The Dropkick Murphys
Dropkick Murphys formed in 1996 in Boston, MA, and blend influences
from Punk Rock, Irish Folk, Rock&Roll, and Hardcore into one their music.
To date the band has released over ten singles, one E.P. CD, and two Full
Length albums, and two more full length albums are coming up this year,
and has toured in the U.S. Canada, Europe, UK Ireland, Scandinavia, and
Australia. The band has a strong emphasis on representing working class
values and a working class background.
Gardar Eide Einarsson: On the DM bio on your webpage you say that
you want to share your beliefs in self improvement as a means to bettering
society. Could you talk about what you feel is the social/political function
of your music, and whether you feel that it can contribute to changing
society/ the system?
Matt Kelz, Dropkick Murphys: Well, I suppose it may just make kids
aware of certain things they may take for granted, such as one's past,
history, family, etc. I don't think the band can change the world or beat
"the system", but we try to live by example and encourage others to follow
suit. Maybe it can open kids up to a more no-nonsense, stick-to-your-guns
attitude, as opposed to complacency in music, culture(or lack thereof),
or attitude. You can't change people----but you can expose them to something
they wouldn't ordinarily encounter.
GEE: You also describe on your webpage wanting to create an all
for one, one for all environment and of viewing the audience and the band
as the same. Could you talk a little about what effect this flat structure
has in getting your message across?
MK, DM: I guess it shows that the band is just a bunch of regular
guys who happen to play music for a living-- --not some untouchable rock
stars with huge inflated egoes. We're a bunch of guys who love punk rock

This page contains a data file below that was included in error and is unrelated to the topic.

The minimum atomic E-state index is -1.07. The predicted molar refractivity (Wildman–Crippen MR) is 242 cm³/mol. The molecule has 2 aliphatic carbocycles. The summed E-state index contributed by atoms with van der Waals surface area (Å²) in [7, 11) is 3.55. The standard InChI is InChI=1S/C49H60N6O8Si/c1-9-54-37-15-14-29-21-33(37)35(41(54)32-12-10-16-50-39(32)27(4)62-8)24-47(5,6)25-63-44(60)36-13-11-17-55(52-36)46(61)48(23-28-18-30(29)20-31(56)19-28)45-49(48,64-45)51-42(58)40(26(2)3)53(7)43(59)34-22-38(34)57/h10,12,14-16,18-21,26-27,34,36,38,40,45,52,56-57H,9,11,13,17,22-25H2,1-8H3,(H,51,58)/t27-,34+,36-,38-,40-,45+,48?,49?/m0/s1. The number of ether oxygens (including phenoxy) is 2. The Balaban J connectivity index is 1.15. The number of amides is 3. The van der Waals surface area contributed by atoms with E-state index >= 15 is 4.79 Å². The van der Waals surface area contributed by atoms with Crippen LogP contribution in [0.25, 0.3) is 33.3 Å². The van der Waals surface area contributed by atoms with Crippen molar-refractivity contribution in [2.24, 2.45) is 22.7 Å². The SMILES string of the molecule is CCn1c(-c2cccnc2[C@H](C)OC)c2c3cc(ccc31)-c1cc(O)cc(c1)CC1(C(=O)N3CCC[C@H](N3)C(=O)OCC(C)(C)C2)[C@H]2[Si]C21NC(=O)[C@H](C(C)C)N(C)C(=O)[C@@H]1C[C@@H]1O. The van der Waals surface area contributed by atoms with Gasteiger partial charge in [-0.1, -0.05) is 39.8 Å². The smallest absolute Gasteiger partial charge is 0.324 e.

and having a pint or ten. The "all for one, one for all" stage environ
is sort of putting into action the words of our songs and lyrics.
GEE: Which role do you feel that fanzines (and other fan initiated
projects like web pages) play for the distribution of your music?
MK, DM: 'Zines, et cetera, obviously help spread the word for bands(especially
smaller or new bands) to people from different regions of the country
or world who would have otherwise never heard (of) the band...I'd say
'zines have always been the backbone of the punk scene; today they and
web pages continue that integral task.
GEE: Which role do the smaller independent record labels in your
experience play in the Boston punk scene? Do you feel that it is
important for punk music to be put out by smaller (perhaps more
idealistically run) record labels?
MK, DM: Labels are another invaluable part of local, national,
and international scenes. Atlantic Records isn't going to put out some
new punk band of fifteen-year-olds from Schenectady, NY; major labels
are and always have been solely about profit.
Smaller labels (usually) release records for the love of the music, and
certain-styled bands sometimes go with labels of their style. This isn't
always necessarily true, though.
There are some great punk labels in Boston, too: A.D.D. Records, Rodent
Popsicle, Flat/TKO(we run the Flat part), Suburban Voice(also a fanzine
going strong after about 18 years!!), Espo Records, X-Claim, Bridge Nine,